Senate OKs new rules for lobbyists

July 26, 1995|By New York Times News Service

WASHINGTON -- The Senate voted 98-0 yesterday to require thousands of additional lobbyists to register and disclose their activities, but reached no agreement about limiting gifts from lobbyists and others.

In a series of closed meetings, supporters of efforts to place tighter limits on gifts failed to make much progress toward compromise with foes.

But Sen. John McCain, an Arizona Republican, said he was hopeful of winning support for a new idea he was promoting -- that Congress put itself under the same strict limits that apply to officials in the executive branch, who are barred from accepting just about all gifts worth more than $20.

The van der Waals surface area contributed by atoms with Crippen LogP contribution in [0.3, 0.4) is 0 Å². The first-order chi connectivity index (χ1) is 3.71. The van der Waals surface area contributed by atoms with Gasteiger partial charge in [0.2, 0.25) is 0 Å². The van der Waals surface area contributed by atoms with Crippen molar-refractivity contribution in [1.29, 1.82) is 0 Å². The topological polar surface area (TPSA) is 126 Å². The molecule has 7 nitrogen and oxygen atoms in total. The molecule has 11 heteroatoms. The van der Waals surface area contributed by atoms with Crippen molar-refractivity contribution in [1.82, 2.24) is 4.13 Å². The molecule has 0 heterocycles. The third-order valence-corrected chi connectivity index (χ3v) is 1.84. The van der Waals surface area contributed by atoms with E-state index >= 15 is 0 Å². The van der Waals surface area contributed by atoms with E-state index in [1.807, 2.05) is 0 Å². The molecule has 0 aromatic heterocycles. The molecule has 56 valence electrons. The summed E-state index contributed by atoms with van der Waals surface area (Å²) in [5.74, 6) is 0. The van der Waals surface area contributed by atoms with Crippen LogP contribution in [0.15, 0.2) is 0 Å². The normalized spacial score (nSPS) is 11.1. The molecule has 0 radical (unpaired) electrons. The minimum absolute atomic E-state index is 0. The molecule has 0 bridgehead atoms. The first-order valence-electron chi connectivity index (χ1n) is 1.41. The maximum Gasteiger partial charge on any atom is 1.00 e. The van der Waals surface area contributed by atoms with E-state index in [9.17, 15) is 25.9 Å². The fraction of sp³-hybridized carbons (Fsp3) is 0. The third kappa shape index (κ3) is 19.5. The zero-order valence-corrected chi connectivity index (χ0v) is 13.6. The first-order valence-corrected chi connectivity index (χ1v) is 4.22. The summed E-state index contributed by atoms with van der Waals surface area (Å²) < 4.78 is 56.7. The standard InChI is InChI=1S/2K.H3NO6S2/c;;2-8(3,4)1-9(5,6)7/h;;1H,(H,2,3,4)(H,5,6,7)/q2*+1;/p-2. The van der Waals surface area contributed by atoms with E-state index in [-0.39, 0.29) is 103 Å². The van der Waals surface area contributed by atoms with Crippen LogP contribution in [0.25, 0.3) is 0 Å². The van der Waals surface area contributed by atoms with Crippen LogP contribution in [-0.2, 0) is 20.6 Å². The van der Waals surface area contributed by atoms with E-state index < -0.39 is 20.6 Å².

Sen. Bob Dole of Kansas, the Republican majority leader, warned against "going over the cliff here in our efforts to make sure we are all Simon-pure."

Senators involved in meetings over the issue said they had no idea if they would reach agreement, as they did on lobbying. The lobbying bill escaped without a single negative vote after Sen. Mitch McConnell, a Kentucky Republican and chairman of the Select Committee on Ethics, reached agreement with its sponsors on some modest modifications.

The bill passed yesterday would greatly expand the definition of the word "lobbyist" and demand more information from them. It would broaden an unenforceable 1947 law to cover those who lobby the executive branch and lawyers who lobby part-time.

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